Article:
Write effective e-mail subject lines

Short, but informative

People. It's 2009. E-mail is not a new phenomenon. As a planet, we've been at it for a couple decades now. And yet some otherwise-very-intelligent-I'm-sure folks still haven't mastered the basics. Like writing an effective subject line.

For example, I recently received an e-mail with this subject: "From Joe User." (Names have been changed to protect the, er, misguided.)

Um, Joe? I know it's from you. It says so right there in the From field. What I don't know is what your e-mail is about or why I should read it.

Another message came with the subject, "HASSLE." Again, nothing too enlightening there. Do you need help solving a hassle or are you writing to hassle me? I've got plenty of the latter already, thanks.

I think the worst offenders are folks who can't be bothered to write a subject line at all. That's like getting a knock at the door, looking through the peephole, and seeing no one on the other side. Guess I don't need to open it!

Now, it's my job to read your mail, and I do so, happily. (Alas, I can't answer all of it, but I do try to answer questions here whenever I can.) But if you're hoping for the best possible response from any e-mail you send, it's important to take care with your subject line.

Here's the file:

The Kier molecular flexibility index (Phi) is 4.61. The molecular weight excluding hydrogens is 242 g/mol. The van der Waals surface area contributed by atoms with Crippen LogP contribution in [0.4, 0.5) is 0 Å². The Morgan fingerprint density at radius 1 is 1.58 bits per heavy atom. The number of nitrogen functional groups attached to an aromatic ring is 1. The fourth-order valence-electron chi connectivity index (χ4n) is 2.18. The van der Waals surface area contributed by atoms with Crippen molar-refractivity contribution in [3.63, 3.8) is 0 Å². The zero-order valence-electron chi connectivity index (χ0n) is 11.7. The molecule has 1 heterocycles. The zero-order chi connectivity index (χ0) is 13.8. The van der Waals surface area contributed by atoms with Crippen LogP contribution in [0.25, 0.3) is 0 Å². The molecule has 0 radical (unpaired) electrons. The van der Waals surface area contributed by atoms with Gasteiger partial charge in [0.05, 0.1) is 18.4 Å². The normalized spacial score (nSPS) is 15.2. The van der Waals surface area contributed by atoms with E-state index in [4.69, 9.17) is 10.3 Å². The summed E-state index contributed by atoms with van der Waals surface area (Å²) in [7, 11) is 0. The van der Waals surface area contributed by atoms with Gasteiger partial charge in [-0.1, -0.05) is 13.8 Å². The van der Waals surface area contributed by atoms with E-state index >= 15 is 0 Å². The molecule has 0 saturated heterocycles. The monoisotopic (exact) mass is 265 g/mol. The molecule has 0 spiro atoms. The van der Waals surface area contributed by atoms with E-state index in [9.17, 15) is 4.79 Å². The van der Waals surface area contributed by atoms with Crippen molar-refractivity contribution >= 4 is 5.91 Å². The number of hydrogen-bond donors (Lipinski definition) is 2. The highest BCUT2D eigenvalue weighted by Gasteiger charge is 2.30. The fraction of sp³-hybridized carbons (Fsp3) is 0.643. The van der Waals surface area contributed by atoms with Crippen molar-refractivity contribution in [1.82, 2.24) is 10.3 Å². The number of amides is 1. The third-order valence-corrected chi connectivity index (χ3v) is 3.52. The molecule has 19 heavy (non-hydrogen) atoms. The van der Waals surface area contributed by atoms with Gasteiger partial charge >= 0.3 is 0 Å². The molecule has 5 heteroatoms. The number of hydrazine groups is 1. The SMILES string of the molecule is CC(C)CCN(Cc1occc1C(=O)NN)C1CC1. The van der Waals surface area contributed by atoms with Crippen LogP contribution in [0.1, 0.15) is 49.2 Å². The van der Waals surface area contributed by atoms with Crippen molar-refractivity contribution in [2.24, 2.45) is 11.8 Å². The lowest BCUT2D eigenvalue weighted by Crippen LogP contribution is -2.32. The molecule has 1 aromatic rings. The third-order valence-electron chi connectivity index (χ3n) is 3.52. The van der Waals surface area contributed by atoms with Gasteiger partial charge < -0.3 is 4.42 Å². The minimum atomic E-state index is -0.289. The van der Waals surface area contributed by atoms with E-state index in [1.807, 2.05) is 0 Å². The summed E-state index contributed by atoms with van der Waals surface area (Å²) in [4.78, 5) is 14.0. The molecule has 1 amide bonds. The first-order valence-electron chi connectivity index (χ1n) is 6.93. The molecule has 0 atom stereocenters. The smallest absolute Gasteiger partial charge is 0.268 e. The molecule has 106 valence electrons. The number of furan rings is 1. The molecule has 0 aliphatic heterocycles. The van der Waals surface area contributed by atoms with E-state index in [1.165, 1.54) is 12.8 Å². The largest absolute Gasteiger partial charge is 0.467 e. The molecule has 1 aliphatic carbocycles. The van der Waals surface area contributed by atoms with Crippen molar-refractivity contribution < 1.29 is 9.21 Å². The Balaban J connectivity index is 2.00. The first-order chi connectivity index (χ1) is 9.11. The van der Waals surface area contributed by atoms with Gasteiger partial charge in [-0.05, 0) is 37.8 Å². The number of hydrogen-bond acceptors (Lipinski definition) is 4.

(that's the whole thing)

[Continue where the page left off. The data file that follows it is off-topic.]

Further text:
In other words, make it short but informative. If you're writing to Hassle-Free PC, for instance, give a quick description of your problem. A great example: "Computer not recognizing DVD/CD-ROM drives."

Remember, the subject line of your e-mail is the first thing the recipient sees. It should be a tiny summary of what's in the body of the e-mail. Anything else and your message might get overlooked, passed over, or just plain ignored.

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Rick Broida

PC World (US online)
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